My senses failed me. Overcome by dog fur and cherubs, I hadn’t noticed the medium-sized older man appear behind the desk. “God, yes. Thanks.” He’s got a kindly face; the kind of face you could spill your whole life story to without even noticing. He reaches down below the desk and hands me a lint roller, the kind specifically made for picking up pet fur. “Thank you.” I proceed to roll myself, still looking like someone covered with ants, but now with a proper tool to remove them.

“May I help you with something else?” I immediately love this man. He reminds me of my grandfather, if my grandfather hadn’t been a consummate ass in the tradition of slave-trading pirate Francis after whom we’re all named.

“Actually, yes. You may have heard there was a fella staying here who met with an untimely end.”

“Oh, yes. Room 21. Such a shame. He was such a nice young man… with manners, you know?”

“I’m a private detective and he was my client. I’d like to take a look at his room if that’s alright.” For once, I’m not lying, but since I’ve spun so many of them lately, I feel somehow like I am.

“Well, the police gave me strict orders not to let anyone in there.” It looks like I’ll have to revert to plan B–the not-actually-a-plan plan where I find some other more difficult way to get in. “But, I’ve never liked the police.” He gives me a mischievous smile and the key to room 21. “Just make sure they don’t know you were in there. I’ll ring the room phone if they come back.” Will you be my grandpa?

I duck under crime scene tape to find a perfectly ordinary hotel room sans cherubs that looks like a tornado or a rock star happened inside. It’s obvious that someone stayed here for a while and it’s even more obvious that the police have ransacked the room. They never put anything back when they’re done searching. Cops have no respect.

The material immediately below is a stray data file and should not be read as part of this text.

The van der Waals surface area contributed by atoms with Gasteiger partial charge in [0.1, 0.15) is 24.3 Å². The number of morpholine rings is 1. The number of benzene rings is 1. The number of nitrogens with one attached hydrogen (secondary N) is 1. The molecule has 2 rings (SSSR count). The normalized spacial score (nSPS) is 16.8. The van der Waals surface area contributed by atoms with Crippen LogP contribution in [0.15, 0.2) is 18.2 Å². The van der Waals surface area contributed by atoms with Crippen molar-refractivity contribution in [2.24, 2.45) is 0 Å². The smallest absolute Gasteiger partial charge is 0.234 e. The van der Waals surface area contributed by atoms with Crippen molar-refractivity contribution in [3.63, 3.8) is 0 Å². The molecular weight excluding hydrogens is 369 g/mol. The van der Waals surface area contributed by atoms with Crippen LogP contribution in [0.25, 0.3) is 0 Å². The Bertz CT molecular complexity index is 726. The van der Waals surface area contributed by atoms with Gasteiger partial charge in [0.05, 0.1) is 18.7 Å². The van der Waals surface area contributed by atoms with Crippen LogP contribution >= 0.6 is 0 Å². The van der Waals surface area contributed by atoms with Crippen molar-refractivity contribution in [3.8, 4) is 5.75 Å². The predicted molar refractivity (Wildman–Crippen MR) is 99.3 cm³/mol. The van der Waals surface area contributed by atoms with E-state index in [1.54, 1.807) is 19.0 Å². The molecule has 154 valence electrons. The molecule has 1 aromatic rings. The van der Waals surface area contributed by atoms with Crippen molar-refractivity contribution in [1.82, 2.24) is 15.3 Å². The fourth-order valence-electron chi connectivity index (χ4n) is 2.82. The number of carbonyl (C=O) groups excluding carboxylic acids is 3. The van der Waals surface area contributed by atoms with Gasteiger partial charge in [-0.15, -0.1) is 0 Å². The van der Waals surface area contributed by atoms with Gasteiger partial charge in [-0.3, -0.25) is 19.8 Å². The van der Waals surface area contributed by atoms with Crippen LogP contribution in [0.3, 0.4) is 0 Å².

There are clothes and various personal belongings all over the floor. It looks like they checked the bed since the sheets are torn off and the mattress is cattywampus on the box springs. There’s a broken bottle of cologne on the bathroom floor. Now, why would they feel it necessary to smash a perfectly innocent bottle of cologne? What did that cologne ever do to them? I feel badly for the person who will ultimately have to clean this up, probably my new grandpa. What a mess.

I’m not hopeful that I’ll find anything to go on, but since the cops’ idea of a thorough search is to just tear everything apart as quickly as possible, one never knows. They have no finesse.

I spend at least twenty minutes going through things with no luck, but as I’m picking clothes up off the floor, more out of habit than investigative prowess, I check the pockets. In a pair of jeans wadded up and thrown in the corner is a bit of paper torn from a restaurant place-mat. It’s the address for McGinty’s bookstore. Interesting.

I remember Macky’s account of how farm boy was staking out the bookstore. That tidbit got overshadowed by the news of his violent suicide, but I’m thinking about it now and it doesn’t make a whole lot of sense. Why would farm boy be trailing McGinty, unless he knew something that I don’t? Well, obviously, he knew something I don’t, since I don’t know much of anything, but the gears are slowly turning in my head and I don’t like where they’re taking me.